BRUNEL UNIVERSITY LONDON

Anthropology of International Development and Humanitarian Assistance

MSc  |  Placement Year:   No

Over the last ten years, global aspirations to reduce the suffering of the "bottom billion" have led to unprecedented attention on international development. International agencies, governments and NGOs are working more intensely than ever before to deliver appropriate policies and interventions.

Anthropology has played a key role in the emergence of new perspectives on humanitarian assistance and the livelihoods of populations caught up in extreme circumstances such as famines, natural disasters and wars.

On the one hand, this has led to a radical re-thinking of what has been happening, but on the other hand, it has led to anthropologists sometimes playing controversial roles in agendas associated with the "war on terror".

This course examines these contemporary issues and debates, and explores their implications. It also sets them in the context of anthropology as a discipline.

The course will appeal to graduates from a variety of backgrounds, including: anthropology, sociology, economics, politics, geography, law and development studies. It is suited for those interested in critically assessing the policies and practices of international development and humanitarian assistance to war-affected regions from an anthropological perspective.

It will provide the necessary training to enable students to seek employment with NGOs (such as Oxfam and Save the Children Fund), international agencies (such as the World Health Organisation and the World Food Programme) and the civil service (such as the UK Department for International Development).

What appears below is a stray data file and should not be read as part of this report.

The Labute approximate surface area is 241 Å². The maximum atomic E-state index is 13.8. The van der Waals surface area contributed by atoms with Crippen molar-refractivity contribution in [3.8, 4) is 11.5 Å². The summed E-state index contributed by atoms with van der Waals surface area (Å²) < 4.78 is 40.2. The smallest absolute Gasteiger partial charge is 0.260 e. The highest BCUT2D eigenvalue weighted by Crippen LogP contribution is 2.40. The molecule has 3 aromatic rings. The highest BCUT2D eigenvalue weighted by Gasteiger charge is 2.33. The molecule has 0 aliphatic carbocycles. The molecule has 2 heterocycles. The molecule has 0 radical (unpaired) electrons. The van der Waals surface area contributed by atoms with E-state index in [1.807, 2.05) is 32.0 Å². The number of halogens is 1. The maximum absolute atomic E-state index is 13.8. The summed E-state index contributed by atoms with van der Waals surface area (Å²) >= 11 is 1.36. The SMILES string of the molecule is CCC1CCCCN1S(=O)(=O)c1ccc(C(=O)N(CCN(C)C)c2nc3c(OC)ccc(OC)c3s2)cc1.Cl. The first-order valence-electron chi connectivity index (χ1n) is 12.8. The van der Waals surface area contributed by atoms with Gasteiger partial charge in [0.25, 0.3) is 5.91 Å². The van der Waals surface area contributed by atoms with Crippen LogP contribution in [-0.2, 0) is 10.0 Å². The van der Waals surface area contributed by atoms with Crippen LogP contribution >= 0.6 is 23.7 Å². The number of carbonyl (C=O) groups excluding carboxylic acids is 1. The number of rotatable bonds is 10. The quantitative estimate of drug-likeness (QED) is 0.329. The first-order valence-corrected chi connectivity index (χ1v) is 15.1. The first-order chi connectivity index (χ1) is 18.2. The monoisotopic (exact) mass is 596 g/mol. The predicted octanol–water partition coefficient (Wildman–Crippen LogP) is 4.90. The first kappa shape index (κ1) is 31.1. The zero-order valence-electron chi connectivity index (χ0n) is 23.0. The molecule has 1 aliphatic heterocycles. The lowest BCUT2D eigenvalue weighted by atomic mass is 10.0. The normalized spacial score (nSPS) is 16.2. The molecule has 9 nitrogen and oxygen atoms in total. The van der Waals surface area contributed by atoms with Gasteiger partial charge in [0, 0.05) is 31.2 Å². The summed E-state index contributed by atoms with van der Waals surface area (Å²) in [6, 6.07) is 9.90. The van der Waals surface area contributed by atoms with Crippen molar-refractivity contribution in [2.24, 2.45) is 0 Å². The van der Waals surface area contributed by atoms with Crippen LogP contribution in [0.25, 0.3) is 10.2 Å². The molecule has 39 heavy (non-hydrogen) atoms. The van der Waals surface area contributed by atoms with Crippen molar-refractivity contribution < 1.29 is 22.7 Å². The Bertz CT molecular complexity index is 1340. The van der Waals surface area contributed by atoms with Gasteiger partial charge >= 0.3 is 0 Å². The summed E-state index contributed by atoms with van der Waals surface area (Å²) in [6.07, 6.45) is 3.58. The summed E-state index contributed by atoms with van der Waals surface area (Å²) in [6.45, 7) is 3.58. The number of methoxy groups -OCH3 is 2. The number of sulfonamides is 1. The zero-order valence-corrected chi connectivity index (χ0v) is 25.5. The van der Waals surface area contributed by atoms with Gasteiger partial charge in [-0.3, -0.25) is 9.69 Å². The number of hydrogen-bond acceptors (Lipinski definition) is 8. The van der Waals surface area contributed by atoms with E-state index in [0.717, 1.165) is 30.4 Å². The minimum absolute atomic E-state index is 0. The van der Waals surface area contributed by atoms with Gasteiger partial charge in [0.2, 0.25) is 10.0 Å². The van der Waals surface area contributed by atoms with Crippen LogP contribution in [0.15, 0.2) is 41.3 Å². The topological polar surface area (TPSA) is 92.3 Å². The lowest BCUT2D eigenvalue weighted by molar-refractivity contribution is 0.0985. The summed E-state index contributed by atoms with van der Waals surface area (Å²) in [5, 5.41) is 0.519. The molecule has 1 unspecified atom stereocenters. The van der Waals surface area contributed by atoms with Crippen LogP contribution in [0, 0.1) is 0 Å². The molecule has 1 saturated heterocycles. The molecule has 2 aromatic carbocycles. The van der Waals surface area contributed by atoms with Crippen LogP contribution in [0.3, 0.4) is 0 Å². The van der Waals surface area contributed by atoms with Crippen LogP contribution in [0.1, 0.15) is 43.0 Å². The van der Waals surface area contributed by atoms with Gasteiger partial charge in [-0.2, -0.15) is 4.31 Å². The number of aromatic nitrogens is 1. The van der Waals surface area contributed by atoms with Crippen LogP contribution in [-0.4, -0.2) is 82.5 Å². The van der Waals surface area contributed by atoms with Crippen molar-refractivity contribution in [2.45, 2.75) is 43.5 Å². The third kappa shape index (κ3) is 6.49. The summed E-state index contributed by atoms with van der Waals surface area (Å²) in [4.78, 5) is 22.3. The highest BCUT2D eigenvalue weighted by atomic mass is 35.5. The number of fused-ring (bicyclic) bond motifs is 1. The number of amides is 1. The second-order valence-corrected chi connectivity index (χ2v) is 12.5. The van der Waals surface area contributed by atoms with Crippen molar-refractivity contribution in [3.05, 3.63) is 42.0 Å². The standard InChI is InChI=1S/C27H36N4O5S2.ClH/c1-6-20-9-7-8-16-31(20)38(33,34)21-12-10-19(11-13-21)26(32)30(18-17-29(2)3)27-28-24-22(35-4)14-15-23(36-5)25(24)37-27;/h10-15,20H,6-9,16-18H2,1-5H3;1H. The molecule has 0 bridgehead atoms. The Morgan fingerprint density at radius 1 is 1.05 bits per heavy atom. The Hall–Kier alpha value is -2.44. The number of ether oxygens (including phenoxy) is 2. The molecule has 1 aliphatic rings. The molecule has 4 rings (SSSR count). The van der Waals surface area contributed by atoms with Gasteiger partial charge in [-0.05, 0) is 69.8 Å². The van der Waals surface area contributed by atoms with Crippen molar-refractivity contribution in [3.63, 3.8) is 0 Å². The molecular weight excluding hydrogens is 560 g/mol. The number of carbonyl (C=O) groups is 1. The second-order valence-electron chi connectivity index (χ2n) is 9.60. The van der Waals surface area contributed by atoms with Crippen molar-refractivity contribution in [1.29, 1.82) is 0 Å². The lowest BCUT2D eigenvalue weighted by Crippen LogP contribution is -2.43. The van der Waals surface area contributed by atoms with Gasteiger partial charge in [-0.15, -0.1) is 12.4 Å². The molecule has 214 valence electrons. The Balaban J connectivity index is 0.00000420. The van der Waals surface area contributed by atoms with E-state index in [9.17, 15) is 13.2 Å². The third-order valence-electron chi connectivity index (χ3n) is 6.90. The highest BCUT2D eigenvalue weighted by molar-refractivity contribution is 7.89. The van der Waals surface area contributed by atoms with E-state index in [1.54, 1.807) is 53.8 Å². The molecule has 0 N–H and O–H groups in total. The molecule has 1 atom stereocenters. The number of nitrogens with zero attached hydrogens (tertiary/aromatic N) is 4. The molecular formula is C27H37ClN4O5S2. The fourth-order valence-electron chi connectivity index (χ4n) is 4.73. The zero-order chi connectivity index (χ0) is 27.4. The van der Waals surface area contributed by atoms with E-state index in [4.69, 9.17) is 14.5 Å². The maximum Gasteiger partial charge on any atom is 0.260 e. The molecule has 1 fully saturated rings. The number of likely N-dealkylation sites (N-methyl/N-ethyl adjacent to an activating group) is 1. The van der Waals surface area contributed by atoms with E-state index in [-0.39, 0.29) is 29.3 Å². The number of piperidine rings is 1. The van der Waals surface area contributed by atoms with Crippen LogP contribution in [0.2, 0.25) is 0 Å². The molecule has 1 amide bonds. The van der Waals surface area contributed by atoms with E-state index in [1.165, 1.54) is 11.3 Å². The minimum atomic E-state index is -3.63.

It will also provide a useful stepping stone for those seeking to undertake doctoral research in international development.

Anthropology at Brunel is well-known for its focus on ethnographic fieldwork: as well as undertaking rigorous intellectual training, all our students are expected to get out of the library and undertake their own, original research – whether in the UK or overseas – and to present their findings in a dissertation. Students take this opportunity to travel to a wide variety of locations across the world – see “Special Features” for more details.

Programme description

Over the last ten years, global aspirations to reduce the suffering of the "bottom billion" have led to unprecedented attention on international development. International agencies, governments and NGOs are working more intensely than ever before to deliver appropriate policies and interventions.

Anthropology has played a key role in the emergence of new perspectives on humanitarian assistance and the livelihoods of populations caught up in extreme circumstances such as famines, natural disasters and wars.

On the one hand, this has led to a radical re-thinking of what has been happening, but on the other hand, it has led to anthropologists sometimes playing controversial roles in agendas associated with the "war on terror".

This course examines these contemporary issues and debates, and explores their implications. It also sets them in the context of anthropology as a discipline.

The course will appeal to graduates from a variety of backgrounds, including: anthropology, sociology, economics, politics, geography, law and development studies. It is suited for those interested in critically assessing the policies and practices of international development and humanitarian assistance to war-affected regions from an anthropological perspective.